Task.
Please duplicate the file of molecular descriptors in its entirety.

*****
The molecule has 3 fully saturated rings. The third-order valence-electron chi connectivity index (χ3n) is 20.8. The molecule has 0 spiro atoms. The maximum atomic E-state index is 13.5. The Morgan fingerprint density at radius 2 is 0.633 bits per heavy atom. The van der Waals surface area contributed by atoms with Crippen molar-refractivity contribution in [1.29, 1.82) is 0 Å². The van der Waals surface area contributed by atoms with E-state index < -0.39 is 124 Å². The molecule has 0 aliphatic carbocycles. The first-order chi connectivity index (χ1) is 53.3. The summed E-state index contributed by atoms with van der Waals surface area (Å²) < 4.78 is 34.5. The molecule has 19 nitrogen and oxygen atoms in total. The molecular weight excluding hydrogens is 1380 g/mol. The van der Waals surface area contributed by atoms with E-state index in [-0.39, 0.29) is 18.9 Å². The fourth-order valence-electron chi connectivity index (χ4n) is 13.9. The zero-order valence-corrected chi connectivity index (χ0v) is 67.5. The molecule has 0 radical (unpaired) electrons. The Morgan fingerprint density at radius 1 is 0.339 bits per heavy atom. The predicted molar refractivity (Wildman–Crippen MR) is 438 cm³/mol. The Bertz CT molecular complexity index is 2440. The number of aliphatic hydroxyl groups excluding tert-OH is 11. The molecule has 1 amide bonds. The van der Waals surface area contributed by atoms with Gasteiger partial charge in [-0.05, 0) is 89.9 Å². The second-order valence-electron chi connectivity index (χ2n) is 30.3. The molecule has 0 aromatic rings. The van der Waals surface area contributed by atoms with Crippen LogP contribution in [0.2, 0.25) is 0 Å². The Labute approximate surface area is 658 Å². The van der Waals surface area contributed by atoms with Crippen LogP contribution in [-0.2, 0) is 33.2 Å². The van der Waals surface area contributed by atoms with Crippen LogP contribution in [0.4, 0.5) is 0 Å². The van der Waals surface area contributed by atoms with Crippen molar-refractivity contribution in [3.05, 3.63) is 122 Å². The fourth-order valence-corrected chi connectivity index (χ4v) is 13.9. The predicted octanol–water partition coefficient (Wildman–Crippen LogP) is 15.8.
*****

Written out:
The molecule has 3 fully saturated rings. The third-order valence-electron chi connectivity index (χ3n) is 20.8. The molecule has 0 spiro atoms. The maximum atomic E-state index is 13.5. The Morgan fingerprint density at radius 2 is 0.633 bits per heavy atom. The van der Waals surface area contributed by atoms with Crippen molar-refractivity contribution in [1.29, 1.82) is 0 Å². The van der Waals surface area contributed by atoms with E-state index < -0.39 is 124 Å². The molecule has 0 aliphatic carbocycles. The first-order chi connectivity index (χ1) is 53.3. The summed E-state index contributed by atoms with van der Waals surface area (Å²) < 4.78 is 34.5. The molecule has 19 nitrogen and oxygen atoms in total. The molecular weight excluding hydrogens is 1380 g/mol. The van der Waals surface area contributed by atoms with E-state index in [-0.39, 0.29) is 18.9 Å². The fourth-order valence-electron chi connectivity index (χ4n) is 13.9. The zero-order valence-corrected chi connectivity index (χ0v) is 67.5. The molecule has 0 radical (unpaired) electrons. The Morgan fingerprint density at radius 1 is 0.339 bits per heavy atom. The predicted molar refractivity (Wildman–Crippen MR) is 438 cm³/mol. The Bertz CT molecular complexity index is 2440. The number of aliphatic hydroxyl groups excluding tert-OH is 11. The molecule has 1 amide bonds. The van der Waals surface area contributed by atoms with Gasteiger partial charge in [-0.05, 0) is 89.9 Å². The second-order valence-electron chi connectivity index (χ2n) is 30.3. The molecule has 0 aromatic rings. The van der Waals surface area contributed by atoms with Crippen LogP contribution in [0.2, 0.25) is 0 Å². The Labute approximate surface area is 658 Å². The van der Waals surface area contributed by atoms with Crippen LogP contribution in [-0.2, 0) is 33.2 Å². The van der Waals surface area contributed by atoms with Crippen LogP contribution in [0.4, 0.5) is 0 Å². The van der Waals surface area contributed by atoms with Crippen molar-refractivity contribution in [3.05, 3.63) is 122 Å². The fourth-order valence-corrected chi connectivity index (χ4v) is 13.9. The predicted octanol–water partition coefficient (Wildman–Crippen LogP) is 15.8.